Nic Cage auditioning for BLACK SWAN 2: UGLY DUCKLING

Other than that, though, the movie is dead set on convincing you how awesome these guys are, and the scary thing is that it’s devilishly good at making the whole thing fun, funny, and kinetic. It’s a pretty good time, objectively, and I have to imagine Matthew Vaughn has a genuinely fun action comedy in him somewhere [edit: turns out I liked X-MEN: FIRST CLASS, but was pretty mixed on KINGSMEN, which has a lot of the same problems as this one but watered down]. But this ain’t it. This is a serial killer film where we’re supposed to cheer for the killers and think they’re cool. It idolizes violence, makes a tacit (and occasionally even explicit) argument for violence as a necessary tool for self-actualization. Which gives the screen violence an unpleasant, pushy feel, like an aggressive drunk getting in your face about something you basically already agree about. Shit, man, I love movie violence! I didn’t watch every FRIDAY THE 13th just for the sex scenes. But this thing worships the violence so feverishly, and so steadfastly refuses to introspect about the obvious horror story playing out in its narrative... that its actually a turn-off. It manages to make a guy flying a jetpack shooting chain guns feel like a bummer. My god, there's a special place in hell for that.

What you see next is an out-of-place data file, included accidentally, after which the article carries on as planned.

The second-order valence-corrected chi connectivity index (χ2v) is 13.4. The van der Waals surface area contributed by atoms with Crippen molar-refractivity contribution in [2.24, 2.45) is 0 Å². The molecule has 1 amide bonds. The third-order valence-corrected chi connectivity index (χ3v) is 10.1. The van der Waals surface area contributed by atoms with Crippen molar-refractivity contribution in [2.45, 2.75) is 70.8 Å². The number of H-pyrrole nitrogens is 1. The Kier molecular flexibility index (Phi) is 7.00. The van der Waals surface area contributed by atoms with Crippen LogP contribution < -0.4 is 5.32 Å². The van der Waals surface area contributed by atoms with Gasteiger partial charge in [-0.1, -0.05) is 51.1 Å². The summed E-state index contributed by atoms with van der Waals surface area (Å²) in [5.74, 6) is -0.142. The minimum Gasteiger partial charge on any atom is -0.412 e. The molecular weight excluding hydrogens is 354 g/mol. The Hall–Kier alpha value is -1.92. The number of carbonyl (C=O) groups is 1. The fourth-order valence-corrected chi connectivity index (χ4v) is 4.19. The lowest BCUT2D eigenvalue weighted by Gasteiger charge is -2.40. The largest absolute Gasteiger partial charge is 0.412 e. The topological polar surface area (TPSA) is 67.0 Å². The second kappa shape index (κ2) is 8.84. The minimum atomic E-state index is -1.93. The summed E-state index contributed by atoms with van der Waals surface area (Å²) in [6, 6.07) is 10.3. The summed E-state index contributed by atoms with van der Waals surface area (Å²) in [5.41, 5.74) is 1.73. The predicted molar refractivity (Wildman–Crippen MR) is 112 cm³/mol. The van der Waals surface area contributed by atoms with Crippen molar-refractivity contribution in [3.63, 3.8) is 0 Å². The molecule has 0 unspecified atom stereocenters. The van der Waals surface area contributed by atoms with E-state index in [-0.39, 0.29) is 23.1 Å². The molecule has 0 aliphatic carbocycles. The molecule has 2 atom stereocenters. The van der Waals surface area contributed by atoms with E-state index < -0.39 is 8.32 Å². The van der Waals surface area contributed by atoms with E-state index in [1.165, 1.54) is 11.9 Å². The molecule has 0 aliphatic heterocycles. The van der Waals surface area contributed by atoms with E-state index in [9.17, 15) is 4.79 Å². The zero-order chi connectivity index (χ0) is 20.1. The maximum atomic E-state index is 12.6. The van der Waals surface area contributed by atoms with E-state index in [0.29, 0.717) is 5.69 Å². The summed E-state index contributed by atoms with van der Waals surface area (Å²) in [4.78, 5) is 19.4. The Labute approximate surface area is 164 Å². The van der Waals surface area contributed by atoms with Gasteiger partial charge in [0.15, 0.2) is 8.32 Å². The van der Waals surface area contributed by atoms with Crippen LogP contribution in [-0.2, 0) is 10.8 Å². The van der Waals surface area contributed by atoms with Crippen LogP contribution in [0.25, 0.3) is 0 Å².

If it had anything to say about anything at all, that might even be OK. With a film this short on ideas, though, it just feels uncomfortably close to trying to win friends by feeding into people's worst traits and validating their most selfish fantasies. If you let yourself get sucked into its nasty little fable about discovering how special you are by beating people up, I imagine it can be a kind of powerful, seductive fantasy. But watching from the outside is pretty horrifying. And as we've watched exactly the demographic this movie is courting metastasize from angry unfulfilled basement-lurkers into nihilistic, rape-threat-spewing crypto-fascists, it's gotten harder and harder to see it as harmless, irresponsible mayhem. Movies may not cause people to turn bad, but sometimes they reveal a lot about the kind of person who does. And sitting through KICK-ASS is an uncomfortably slick tour through the mind of a very unpleasant person indeed. Not my idea of a fun trip.

*2018 edit: Actually I guess he does go public about being Spider-Man sometime in the mid-2000s in a book written -- ha, of course it was-- by Mark Millar. Anyone know how that turned out?